Pedro Florimon's work at shortstop late this season has the Minnesota Twins pondering a new position for Brian Dozier, who was the regular shortstop for 84 games as a rookie this year before being swapped out for Florimon in mid-August.
"Florimon has kind of made the plays and shown some of the range that you really like from a shortstop, that Dozier didn't necessarily do," assistant general manager Rob Antony said Sunday. "So it might be a situation where we still think Dozier can be a good player, but he may end up being a second baseman instead of a shortstop."
Or maybe even a third baseman. The Twins would like Dozier to play both during winter ball in Venezuela, where they anticipate he'll play for Cardinales de Margarita.
The Twins' minor league player of the year with Class AA New Britain in 2011, Dozier batted .234 with six home runs and 33 RBI in his first big-league stint. He was optioned to Class AAA Rochester in mid-August, and he didn't get a September recall. Though he made some impressive plays for the Twins, he lacked consistency, committing 15 errors, which still ranks as the fourth-most among major league shortstops.
Florimon, claimed off waivers from Baltimore last December, had probably his worst big-league day of the season in Sunday's 9-2 loss to the White Sox at Target Field. His sixth-inning error led to three unearned runs in a six-run inning for Chicago, and his flyout to center with no outs and Alexi Casilla on second in the fifth derailed what could have been a big inning.
Casilla had just driven in Trevor Plouffe and cut Chicago's lead to 3-2.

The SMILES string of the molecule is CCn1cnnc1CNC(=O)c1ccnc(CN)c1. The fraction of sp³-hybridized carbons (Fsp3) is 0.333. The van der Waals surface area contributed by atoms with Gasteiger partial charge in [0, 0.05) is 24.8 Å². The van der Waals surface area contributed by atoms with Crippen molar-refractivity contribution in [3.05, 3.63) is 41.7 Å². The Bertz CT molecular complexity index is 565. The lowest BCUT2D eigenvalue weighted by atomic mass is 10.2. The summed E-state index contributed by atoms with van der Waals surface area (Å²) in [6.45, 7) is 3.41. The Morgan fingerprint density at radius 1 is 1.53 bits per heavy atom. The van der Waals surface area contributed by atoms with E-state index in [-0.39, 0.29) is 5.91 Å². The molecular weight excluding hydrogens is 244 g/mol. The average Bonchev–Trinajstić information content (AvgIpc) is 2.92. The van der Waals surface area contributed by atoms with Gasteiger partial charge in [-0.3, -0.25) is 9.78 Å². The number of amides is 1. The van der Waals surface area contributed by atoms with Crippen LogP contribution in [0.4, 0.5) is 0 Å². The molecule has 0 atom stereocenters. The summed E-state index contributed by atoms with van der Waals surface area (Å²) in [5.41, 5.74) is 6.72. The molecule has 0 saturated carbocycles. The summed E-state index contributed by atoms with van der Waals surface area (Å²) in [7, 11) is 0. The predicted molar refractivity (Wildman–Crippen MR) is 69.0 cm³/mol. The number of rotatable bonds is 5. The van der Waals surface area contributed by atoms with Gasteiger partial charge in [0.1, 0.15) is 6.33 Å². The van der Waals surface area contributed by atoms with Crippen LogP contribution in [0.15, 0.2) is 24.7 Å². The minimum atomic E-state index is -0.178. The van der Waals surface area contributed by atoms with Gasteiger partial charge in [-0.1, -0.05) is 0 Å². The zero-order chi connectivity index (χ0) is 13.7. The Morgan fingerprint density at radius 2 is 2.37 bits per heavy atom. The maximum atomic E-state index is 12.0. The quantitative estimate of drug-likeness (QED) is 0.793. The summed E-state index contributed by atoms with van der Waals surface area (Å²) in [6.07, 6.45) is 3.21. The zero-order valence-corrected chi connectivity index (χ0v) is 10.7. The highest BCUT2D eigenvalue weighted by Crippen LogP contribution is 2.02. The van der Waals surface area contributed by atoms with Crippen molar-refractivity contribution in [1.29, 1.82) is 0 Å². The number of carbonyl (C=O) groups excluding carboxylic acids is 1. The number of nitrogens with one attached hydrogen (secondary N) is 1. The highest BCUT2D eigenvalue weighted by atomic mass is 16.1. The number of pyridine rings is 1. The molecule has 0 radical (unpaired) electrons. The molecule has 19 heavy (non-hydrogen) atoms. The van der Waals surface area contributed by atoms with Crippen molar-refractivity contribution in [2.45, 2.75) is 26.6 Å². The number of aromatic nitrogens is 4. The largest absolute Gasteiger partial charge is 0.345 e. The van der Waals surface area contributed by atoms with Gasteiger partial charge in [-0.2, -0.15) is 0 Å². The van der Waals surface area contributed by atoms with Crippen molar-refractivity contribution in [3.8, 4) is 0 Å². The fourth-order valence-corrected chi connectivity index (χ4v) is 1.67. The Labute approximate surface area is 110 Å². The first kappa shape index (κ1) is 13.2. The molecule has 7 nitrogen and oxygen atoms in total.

"He's got to get him over, whether it's bunt or swing," manager Ron Gardenhire said. "He's a little frustrated; he had a bit of a rough day. But you have to see these things. I have to know what they can do, whether they can handle these situations like that. Today he wasn't successful, but I think he should be good at that, being able to get runners over and in."
A switch hitter batting mostly in the ninth spot, Florimon is batting .237 with five doubles, two triples and five RBI in 29 games since being recalled on Aug. 15. Still, he has looked good enough at short to get the Twins thinking about alternate plans for Dozier.
"Anytime you have some utility value, and the ability to play around ... it gives him a lot more flexibility," Antony said of Dozier. "He might compete for a starting second base job, the starting third base job, you never know. If that gives him the ability to handle any of those positions defensively, and he's hitting, he's a pretty valuable player."